Most likely, you will.
I’m saying there’s a delicate balance at stake. A point of no return to consider.
Either retire early enough to enjoy the experience, forsake a perfect planning outcome, take a leap of faith, or wait until your probabilities of success through the worst market cycle is 95% or greater. By then it may be too late due to health issues and aging. The retirement you hoped for may be one you regret.
You see, this is the art part. When you’re planning to travel a path three decades long, science fades into the dark pitch of road and creativity and faith take over, more often than not.
Mentally, you must let go of perfection and consider multiple detours to navigate the imperfect.
Be overly (insanely) cautious the first five years. Academic work by financial planner, speaker and educator Michael Kitces and Professor Wade Pfau outlines how your asset allocation should be conservative in the early stages of retirement, especially in the face of lofty stock valuations.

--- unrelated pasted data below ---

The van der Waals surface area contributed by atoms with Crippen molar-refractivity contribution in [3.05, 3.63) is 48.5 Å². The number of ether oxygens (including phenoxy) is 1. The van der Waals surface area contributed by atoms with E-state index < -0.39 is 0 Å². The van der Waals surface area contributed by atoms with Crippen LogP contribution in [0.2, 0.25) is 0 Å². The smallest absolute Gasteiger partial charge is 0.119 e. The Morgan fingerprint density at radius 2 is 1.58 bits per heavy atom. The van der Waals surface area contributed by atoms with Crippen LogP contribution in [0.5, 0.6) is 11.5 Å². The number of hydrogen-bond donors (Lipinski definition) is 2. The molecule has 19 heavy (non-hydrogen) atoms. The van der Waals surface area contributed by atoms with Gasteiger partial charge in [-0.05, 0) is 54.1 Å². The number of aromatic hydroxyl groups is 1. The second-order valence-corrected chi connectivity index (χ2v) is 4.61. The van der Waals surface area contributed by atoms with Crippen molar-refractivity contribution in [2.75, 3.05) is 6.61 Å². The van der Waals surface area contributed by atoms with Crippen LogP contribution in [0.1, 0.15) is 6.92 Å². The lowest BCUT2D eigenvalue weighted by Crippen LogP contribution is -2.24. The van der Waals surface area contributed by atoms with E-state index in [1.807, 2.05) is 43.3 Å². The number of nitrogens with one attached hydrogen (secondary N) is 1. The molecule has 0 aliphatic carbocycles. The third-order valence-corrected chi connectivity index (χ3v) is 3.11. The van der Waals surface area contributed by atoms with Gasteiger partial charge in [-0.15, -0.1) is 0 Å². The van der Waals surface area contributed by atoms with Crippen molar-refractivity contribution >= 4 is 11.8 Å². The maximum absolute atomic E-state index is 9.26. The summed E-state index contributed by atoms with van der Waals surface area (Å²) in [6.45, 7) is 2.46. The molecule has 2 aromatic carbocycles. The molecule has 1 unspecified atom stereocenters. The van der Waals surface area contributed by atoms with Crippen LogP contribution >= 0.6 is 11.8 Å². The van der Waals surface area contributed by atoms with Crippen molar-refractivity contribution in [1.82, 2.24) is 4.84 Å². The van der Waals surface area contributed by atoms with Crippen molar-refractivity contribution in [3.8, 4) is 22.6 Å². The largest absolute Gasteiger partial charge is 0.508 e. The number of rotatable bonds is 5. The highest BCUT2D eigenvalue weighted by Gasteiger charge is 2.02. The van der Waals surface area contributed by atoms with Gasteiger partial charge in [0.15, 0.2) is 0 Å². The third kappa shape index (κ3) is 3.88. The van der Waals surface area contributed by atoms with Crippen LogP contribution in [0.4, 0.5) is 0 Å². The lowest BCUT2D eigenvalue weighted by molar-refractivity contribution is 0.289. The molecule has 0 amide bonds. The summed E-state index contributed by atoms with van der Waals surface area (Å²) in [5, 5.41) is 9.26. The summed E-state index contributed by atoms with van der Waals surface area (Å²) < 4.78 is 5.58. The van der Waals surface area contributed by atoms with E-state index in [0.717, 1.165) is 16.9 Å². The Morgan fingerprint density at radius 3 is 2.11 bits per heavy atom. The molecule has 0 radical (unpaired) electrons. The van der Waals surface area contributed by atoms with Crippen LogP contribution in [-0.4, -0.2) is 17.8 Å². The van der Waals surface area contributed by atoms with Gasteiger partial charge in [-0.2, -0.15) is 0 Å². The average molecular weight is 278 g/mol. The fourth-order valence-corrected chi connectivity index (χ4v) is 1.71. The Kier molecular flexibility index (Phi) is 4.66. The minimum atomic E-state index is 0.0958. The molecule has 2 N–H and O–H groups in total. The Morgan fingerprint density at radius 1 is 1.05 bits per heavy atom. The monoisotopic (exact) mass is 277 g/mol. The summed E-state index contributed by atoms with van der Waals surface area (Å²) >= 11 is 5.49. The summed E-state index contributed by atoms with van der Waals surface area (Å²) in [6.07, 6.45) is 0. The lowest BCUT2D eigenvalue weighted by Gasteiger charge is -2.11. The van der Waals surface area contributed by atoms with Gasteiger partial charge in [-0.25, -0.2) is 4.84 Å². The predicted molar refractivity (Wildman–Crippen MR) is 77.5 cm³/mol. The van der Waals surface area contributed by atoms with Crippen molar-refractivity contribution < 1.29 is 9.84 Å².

Generally, I have retirees reduce equity exposure by 20% at the beginning of retirement and I’m not opposed to holding 2-5 years’ worth of cash or cash equivalents for withdrawals and to eventually purchase stocks at lower prices.
You’re thinking cash doesn’t earn anything. Well, it doesn’t lose anything, either. You can make up losses due to inflation. Principal erosion due to market losses is an entirely different story.
What most investors do not realize currently is that they could hold cash today and in five years will likely be better off. However, since making such a suggestion is strictly “taboo” because one might “miss some upside,” it becomes extremely important for measures to be put into place to protect investment capital from downturns.
Friend and business partner Lance Roberts provides the following chart which outlines the inflation adjusted return of $100 invested in the S&P 500 (using data provided by Dr. Robert Shiller).